John Kelly Hits 1 Year As Chief Of Staff

Adjust Comment Print

When retired Gen. John Kelly joined the White House as President Trump's chief of staff a year ago, he tried to impose some order, restricting access to Trump, pruning disruptive aides, and urging the president to place his calls through the White House operator, for example.

The commitment would provide stability for a White House staff that has seen high turnover, unless either Trump or Kelly changes his mind.

Kelly, who hit his one-year mark in the White House on Monday, had been expected to step aside as early as this summer.

Still, Trump is known as a mercurial boss, whose feelings on key staffers can shift rapidly.

The president later mentioned his top aide's service on Twitter with a photo of the two men smiling and standing side by side. Over the weekend, Kelly marked one year as White House chief of staff. "Kelly is essentially calling Trump's bluff", says Sherman.

North Korea may be working on new intercontinental missiles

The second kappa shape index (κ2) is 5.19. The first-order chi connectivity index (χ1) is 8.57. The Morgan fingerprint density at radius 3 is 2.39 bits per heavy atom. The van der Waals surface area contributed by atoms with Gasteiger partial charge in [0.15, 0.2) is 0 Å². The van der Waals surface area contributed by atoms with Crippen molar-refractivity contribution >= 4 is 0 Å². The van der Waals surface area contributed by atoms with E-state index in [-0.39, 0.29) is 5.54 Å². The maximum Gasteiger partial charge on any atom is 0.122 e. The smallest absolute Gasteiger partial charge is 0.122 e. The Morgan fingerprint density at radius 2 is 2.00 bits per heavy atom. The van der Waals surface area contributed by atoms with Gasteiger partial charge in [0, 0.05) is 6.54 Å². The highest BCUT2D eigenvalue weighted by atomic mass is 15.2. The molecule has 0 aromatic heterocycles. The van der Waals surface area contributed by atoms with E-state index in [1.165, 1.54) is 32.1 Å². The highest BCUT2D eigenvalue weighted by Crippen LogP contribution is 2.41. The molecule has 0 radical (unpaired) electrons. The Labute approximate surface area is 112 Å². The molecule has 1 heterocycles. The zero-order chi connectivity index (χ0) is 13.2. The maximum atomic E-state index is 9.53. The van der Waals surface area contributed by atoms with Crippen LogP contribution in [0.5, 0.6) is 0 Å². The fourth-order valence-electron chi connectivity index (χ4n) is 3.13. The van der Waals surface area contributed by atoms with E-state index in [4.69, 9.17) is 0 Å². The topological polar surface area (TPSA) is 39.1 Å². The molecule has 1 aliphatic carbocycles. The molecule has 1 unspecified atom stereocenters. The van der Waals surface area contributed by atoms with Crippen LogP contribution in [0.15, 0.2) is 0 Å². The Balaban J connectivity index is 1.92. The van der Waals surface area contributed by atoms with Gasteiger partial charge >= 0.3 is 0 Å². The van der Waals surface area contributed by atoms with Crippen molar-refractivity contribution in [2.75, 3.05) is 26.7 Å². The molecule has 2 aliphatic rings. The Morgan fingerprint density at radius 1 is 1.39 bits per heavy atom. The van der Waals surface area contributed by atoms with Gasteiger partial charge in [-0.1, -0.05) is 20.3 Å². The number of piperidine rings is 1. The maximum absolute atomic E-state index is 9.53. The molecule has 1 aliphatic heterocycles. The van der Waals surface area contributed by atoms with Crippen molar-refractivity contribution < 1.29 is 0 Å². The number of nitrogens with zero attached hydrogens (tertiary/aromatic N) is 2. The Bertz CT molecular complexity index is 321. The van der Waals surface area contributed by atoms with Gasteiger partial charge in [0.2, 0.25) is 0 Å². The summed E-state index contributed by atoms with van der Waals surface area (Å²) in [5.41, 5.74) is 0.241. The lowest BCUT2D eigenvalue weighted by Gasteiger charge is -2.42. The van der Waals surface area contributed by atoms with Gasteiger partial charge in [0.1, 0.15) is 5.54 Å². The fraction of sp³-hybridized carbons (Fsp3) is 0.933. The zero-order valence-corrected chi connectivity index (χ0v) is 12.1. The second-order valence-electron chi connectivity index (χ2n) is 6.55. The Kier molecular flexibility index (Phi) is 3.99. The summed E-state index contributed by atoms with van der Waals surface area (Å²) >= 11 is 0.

However, the June 12 summit between Trump and Kim led to an immediate easing of tensions. East Coast, officials told The Washington Post Monday on condition of anonymity.

But for this president, keeping Kelly around offers the best of both worlds: somebody to blame when things go awry but nobody fettering his freedom of action.

Kelly has often joked publicly about how working for Trump is the hardest job he's ever had, including those on the battlefield. At the time, Kelly made clear to confidants that he had no plans to leave, though he had also told people close to him that he'd be happy if he made it to the one-year mark.

If Kelly stays on into 2019, he'll occupy the role during a re-election cycle, which is likely to downsize what already is a weakened role for him.

Asked in June about the speculation surrounding Kelly's future, Trump said the two were "getting along very well".

A senior administration official confirmed Kelly's announcement, first reported by The Wall Street Journal.